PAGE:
- "Many of the pieces are parts of larger sets, such as bone set or light elven armor set. Aaron noted that so far the most popular sets are those that look most realistic. “We have six slots and the horse’s hide or coat color, which is not yet implemented.” Most of the pieces will be earned by playing through Rohan content, or through reputations with the various factions in the expansion." (ZAM)
War Steed Traits
- "Warsteeds also earn experience, the same as the player. As the horses level they will unlock ability points that will increase proficiency on the third UI screen: ability trees. While a player will only have one Warsteed, the steed can be customized by putting points in the trees for light, medium, and heavy combat steeds. One primary consideration is the accumulation of fury: as your steed goes faster, attacks and healing gain a multiplier and are considerably more powerful. This means that a light steed able to turn and accelerate quickly will gain fury more easily than a heavy steed." (ZAM)
- Traits can apparently be grouped in "Configurations", apparently 8 of them.
- "Capstone" skill and "Primary" skills will apparently be Class related
- Light Mount - DPS oriented - high rate of Parry, but the rider more easily dismounted - Light steed prioritizes speed
- Medium Mount
- Heavy Mount - trades DPS for survivability
- Combat disciplines
You will be able able to toggle between the three when not in combat.
- Red Dawn - Aggressive - all out DPS
- Riddermark - Utility & Battlefield Control
- Rohirrim - Defensive - Healing, Survivability
War Steed Speed (movement rate)
Each click of W key increments speed (4 to gallop)
- Apparent macro (gambit): Spur On (10 sec toggle), followed by 1 or 2 attacks -- mount will automatically pursue your target and trigger those attacks when in range.
- Attacks are done by rider, not mount. Apparently tactics from Session Play are not "standard tactics."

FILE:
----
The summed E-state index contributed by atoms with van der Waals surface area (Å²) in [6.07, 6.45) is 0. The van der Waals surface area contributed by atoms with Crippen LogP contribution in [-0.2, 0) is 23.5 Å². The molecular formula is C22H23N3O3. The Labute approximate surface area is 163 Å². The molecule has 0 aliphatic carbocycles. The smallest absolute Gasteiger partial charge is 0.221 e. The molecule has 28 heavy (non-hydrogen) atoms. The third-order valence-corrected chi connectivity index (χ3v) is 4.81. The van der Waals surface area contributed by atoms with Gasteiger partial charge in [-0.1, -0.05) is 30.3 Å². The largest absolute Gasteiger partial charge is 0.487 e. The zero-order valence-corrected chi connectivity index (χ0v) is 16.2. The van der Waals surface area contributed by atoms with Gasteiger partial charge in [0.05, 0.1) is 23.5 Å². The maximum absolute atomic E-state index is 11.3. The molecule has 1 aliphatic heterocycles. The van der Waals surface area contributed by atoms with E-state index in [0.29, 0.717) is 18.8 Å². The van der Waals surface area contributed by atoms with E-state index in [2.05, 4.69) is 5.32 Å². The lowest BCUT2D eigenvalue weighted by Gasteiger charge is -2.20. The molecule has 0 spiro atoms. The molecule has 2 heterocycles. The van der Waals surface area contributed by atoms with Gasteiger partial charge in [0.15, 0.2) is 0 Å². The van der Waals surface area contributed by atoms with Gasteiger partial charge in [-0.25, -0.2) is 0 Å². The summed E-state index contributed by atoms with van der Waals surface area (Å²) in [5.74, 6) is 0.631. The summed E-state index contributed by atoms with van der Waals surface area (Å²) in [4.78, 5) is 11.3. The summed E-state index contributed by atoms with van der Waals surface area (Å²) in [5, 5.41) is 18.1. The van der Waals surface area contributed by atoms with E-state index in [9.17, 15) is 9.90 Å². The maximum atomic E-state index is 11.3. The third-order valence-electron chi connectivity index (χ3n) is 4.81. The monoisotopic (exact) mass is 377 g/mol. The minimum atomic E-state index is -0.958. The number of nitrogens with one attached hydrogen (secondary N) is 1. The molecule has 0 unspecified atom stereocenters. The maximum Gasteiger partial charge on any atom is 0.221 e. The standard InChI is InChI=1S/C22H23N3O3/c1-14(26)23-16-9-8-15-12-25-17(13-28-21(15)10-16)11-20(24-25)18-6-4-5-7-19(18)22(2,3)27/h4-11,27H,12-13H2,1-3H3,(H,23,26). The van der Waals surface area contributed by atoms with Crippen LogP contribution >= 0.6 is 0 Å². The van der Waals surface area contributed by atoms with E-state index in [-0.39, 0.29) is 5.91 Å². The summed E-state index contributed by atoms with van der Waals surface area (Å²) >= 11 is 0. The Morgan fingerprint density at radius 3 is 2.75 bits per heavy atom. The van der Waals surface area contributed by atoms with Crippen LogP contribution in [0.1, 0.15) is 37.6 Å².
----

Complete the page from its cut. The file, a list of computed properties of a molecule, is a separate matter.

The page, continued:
- town of Snowbourn (in the south-eastern area of Rohan) to be the new player hub of the expansion.
description of trait lines
First off, there's five general stat areas you can sink points into. Agility, Strength, Power, Endurance, and Armor. Each takes five points to max out.
Then there's three different kinds of steed you can swap on the fly - Light, Medium, and Heavy. Light emphasizes speed, Heavy armor, and Medium is more of a balance.
Within each grade of horse, there's three trait lines: red (DPS), green (endurance and healing), and yellow (mobility).
The more points you sink into each line, the more traits you open up. Invest enough points and you can open up additional skills and stances. Note, though, that these skills are different depending on weight. Heavies get Ride for Ruin and Instigate in their red lines, while Mediums get Deadly Pursuit and Arise.
Further, you have different stances that align with each of these lines. Red Dawn for DPS, Rohirrim for endurance, and Riddermark for mobility. Certain traits in the line will only be active while in that stance. If you have, say, a Champ with the Heavy's 'Shields Will Be Splintered', then your attacks will apply a bleed.
And on top of all that, there's LI bridles for the mounts! You can kit them out to maximize the mount's stats, or specialize in particular trait lines. There's relics just for the bridles that improve mount stats, and even guild-crafted relics.
Stances: (In all 3 trees) 1. Red Dawn- heavy DPS 2. Riddermark-Distraction/ NPC control (as a burglar, I know that this line's use seems to be..more class specific) 3. Rohirrim-More supportish Bubbles. some evade....
Now.. The light and Heavy trait TREES. are the ones you're really interested in. Costs are not in yet. It's a piecemealed unlock for tree separately if you didn't buy the expansion.
"light"- A fast and agile light war-steed the courser's greater speed allows them to build fury at a quicker pace allowing the execution of more devestating fury fueled attacks. Great speed comes at the cost of endurance and armor.
Some Learned options:Has a feign injury, -minus threat, power restore, mount heal, group buff, and some other options as skills you can get as you trait
Heavy: This heavy war-steed Protects more than it speeds. the destrier's greater armor allows them to take moor damage and their enhanced power allows extensive use of special mount abilities. In trade, a s lower speed makes for slower fury generation and less overall mobility